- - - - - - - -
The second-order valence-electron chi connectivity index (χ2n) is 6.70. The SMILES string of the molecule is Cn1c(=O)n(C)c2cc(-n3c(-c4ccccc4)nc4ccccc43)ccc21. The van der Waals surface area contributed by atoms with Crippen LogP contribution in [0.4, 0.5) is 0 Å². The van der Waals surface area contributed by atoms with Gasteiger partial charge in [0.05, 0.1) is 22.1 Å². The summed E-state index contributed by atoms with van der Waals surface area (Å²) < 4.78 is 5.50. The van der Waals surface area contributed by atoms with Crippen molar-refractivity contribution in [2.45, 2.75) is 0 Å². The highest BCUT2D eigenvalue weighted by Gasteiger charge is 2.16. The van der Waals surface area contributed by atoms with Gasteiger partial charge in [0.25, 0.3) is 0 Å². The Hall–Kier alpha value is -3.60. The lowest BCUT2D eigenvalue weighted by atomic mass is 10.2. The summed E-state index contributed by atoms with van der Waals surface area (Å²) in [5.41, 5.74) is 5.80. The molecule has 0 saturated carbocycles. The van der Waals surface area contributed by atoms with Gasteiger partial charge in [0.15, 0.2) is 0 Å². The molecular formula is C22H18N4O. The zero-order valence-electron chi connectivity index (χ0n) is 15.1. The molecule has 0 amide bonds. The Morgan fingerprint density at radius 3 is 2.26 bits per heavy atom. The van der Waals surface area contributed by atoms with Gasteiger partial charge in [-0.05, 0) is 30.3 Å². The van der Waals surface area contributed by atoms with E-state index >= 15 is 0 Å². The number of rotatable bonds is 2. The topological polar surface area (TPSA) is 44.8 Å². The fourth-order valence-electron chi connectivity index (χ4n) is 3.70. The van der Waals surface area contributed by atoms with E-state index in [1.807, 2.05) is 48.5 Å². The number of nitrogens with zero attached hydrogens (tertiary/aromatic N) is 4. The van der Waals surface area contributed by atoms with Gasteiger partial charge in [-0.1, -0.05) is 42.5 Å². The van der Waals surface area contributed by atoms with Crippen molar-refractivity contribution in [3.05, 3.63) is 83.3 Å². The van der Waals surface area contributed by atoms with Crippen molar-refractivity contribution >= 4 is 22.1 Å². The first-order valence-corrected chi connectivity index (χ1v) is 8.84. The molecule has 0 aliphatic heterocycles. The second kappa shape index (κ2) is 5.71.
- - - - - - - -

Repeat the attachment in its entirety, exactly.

The second-order valence-electron chi connectivity index (χ2n) is 6.70. The SMILES string of the molecule is Cn1c(=O)n(C)c2cc(-n3c(-c4ccccc4)nc4ccccc43)ccc21. The van der Waals surface area contributed by atoms with Crippen LogP contribution in [0.4, 0.5) is 0 Å². The van der Waals surface area contributed by atoms with Gasteiger partial charge in [0.05, 0.1) is 22.1 Å². The summed E-state index contributed by atoms with van der Waals surface area (Å²) < 4.78 is 5.50. The van der Waals surface area contributed by atoms with Crippen molar-refractivity contribution in [2.45, 2.75) is 0 Å². The highest BCUT2D eigenvalue weighted by Gasteiger charge is 2.16. The van der Waals surface area contributed by atoms with Gasteiger partial charge in [0.25, 0.3) is 0 Å². The Hall–Kier alpha value is -3.60. The lowest BCUT2D eigenvalue weighted by atomic mass is 10.2. The summed E-state index contributed by atoms with van der Waals surface area (Å²) in [5.41, 5.74) is 5.80. The molecule has 0 saturated carbocycles. The van der Waals surface area contributed by atoms with Gasteiger partial charge in [0.15, 0.2) is 0 Å². The molecular formula is C22H18N4O. The zero-order valence-electron chi connectivity index (χ0n) is 15.1. The molecule has 0 amide bonds. The Morgan fingerprint density at radius 3 is 2.26 bits per heavy atom. The van der Waals surface area contributed by atoms with Gasteiger partial charge in [-0.05, 0) is 30.3 Å². The van der Waals surface area contributed by atoms with E-state index >= 15 is 0 Å². The number of rotatable bonds is 2. The topological polar surface area (TPSA) is 44.8 Å². The fourth-order valence-electron chi connectivity index (χ4n) is 3.70. The van der Waals surface area contributed by atoms with E-state index in [1.807, 2.05) is 48.5 Å². The number of nitrogens with zero attached hydrogens (tertiary/aromatic N) is 4. The van der Waals surface area contributed by atoms with Gasteiger partial charge in [-0.1, -0.05) is 42.5 Å². The van der Waals surface area contributed by atoms with Crippen molar-refractivity contribution in [3.05, 3.63) is 83.3 Å². The van der Waals surface area contributed by atoms with Crippen molar-refractivity contribution >= 4 is 22.1 Å². The first-order valence-corrected chi connectivity index (χ1v) is 8.84. The molecule has 0 aliphatic heterocycles. The second kappa shape index (κ2) is 5.71.